BWW REVIEW: Pain Runs Deep in Huntington's BETRAYAL
Performances and tickets:
Now through December 9, Huntington Theatre Company, B.U. Theatre, 264 Huntington Avenue, Boston, Mass.; tickets start at $25, available by calling the Box Office at 617-266-0800 or online at www.huntingtontheatre.org
There’s more power in what isn’t said than in what is in Harold Pinter’s achingly ironic memory play Betrayal currently receiving a taut revival at the Huntington Theatre Company in Boston (through December 9). Under the deft direction of one-time Pinter protégé Maria Aitken (Private Lives, Educating Rita and Alfred Hitchcock’s The 39 Steps at the Huntington), Betrayal subtly reveals, through brilliant subtext and by moving backwards in time, feelings and thoughts that remain painfully unexpressed over the course of a seven-year relationship.
At the beginning of the play we see Emma (an enigmatic Gretchen Egolf) and Jerry (a high-strung Alan Cox) sharing an awkward drink at a British pub, obviously uncomfortable following a breakup. Soon we learn that they had been carrying on a deep and long-term love affair, sharing a flat every Thursday afternoon despite the fact that Emma’s husband, Robert (a tight-jawed Mark H. Dold), was not only Jerry’s publisher but also his best friend. As Emma and Jerry reacquaint and reminisce, they nervously engage in random small talk, exchanging conflicting memories and shards of experiences that will later resurface and take on greater meaning.
This perhaps final meeting between Emma and Jerry sets in motion a reverse chronology of fragmented flashbacks that reveal the web of lies – and deliberate omissions – that led to their estrangement. From wounded emptiness to strained civility to pleasant banter to passionate beginnings, Betrayal grows more painful and poignant with each peeled back layer of deceit. Scathing insights from the past expose unexpected twists that ultimately leave the audience wondering just which of the three is the biggest liar – and whose deceptions (of self and others) are the most damaging and tragic.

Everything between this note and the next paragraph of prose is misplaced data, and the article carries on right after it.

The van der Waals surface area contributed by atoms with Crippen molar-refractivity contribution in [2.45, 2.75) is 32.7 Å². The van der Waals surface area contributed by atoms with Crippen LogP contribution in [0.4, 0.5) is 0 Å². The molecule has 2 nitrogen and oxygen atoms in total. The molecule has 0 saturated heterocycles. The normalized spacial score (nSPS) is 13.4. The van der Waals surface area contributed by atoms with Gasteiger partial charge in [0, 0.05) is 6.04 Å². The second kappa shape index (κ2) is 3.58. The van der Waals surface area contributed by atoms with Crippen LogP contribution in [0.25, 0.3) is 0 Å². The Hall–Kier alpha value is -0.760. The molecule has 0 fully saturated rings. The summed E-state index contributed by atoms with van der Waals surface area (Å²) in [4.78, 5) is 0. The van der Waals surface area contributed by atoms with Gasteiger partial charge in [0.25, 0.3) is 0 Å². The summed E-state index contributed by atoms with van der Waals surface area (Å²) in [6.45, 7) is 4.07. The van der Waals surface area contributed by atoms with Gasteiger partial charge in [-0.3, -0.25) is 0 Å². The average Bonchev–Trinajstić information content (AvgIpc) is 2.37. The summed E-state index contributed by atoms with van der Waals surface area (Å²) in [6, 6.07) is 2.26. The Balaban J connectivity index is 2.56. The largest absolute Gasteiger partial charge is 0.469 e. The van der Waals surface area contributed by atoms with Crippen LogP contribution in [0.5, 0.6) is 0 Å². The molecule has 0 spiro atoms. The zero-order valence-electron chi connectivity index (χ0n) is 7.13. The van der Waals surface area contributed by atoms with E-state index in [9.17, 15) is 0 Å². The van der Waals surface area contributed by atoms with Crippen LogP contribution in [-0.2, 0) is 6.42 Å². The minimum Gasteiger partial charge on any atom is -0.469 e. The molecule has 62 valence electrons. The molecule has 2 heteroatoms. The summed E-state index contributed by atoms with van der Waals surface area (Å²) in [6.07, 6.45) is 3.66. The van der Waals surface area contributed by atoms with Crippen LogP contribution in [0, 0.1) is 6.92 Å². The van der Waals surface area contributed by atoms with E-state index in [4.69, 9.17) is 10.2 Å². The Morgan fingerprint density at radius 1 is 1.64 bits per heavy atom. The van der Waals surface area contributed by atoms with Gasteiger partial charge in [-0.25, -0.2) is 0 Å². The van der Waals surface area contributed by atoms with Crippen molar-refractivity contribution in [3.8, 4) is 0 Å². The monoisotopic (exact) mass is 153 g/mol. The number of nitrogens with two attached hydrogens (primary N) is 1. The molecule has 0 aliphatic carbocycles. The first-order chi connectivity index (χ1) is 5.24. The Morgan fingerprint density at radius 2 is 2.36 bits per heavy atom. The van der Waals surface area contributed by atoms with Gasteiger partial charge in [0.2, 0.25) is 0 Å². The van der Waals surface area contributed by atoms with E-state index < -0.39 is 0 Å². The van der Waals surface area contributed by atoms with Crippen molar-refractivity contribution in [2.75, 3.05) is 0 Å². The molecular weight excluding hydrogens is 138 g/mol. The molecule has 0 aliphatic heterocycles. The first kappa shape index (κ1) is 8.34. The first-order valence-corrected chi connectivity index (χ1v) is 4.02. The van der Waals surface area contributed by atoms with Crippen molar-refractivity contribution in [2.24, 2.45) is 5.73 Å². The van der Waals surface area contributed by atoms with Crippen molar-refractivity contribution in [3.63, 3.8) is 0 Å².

Aitken has directed her cast masterfully, leading them to deliver Pinter’s spare dialog and non-verbal nuances with an ease that seems completely natural. Often the playwright’s precisely timed pauses can feel off-putting and mechanical, but not here. Egolf, Cox and Dold all flesh out vibrant characters whose tightly wrapped emotions are so real and painfully close to the surface that they can almost be seen pulsating in their eyes and at their temples. All three are desperately in need of human connection, but inevitably their inabilities to speak openly and genuinely leave them all hardened and alone.
Allen Moyer’s inventive scenic design makes literal the notion that Pinter writes in snapshots. Scenes change with the expanding and collapsing eye of a camera lens, revealing stark shadow box images from the trio’s past. Sparsely furnished rooms and unadorned walls suggest the kind of selective memory that focuses only on certain relevant details – contrasting antique and second-hand beds, a black and white living room set, an imposing office chair, a favorite tablecloth and curtains. The effect is to turn the audience into voyeurs, glimpsing through a narrow peephole the hidden truths, secrets and lies that have led to such fractured lives.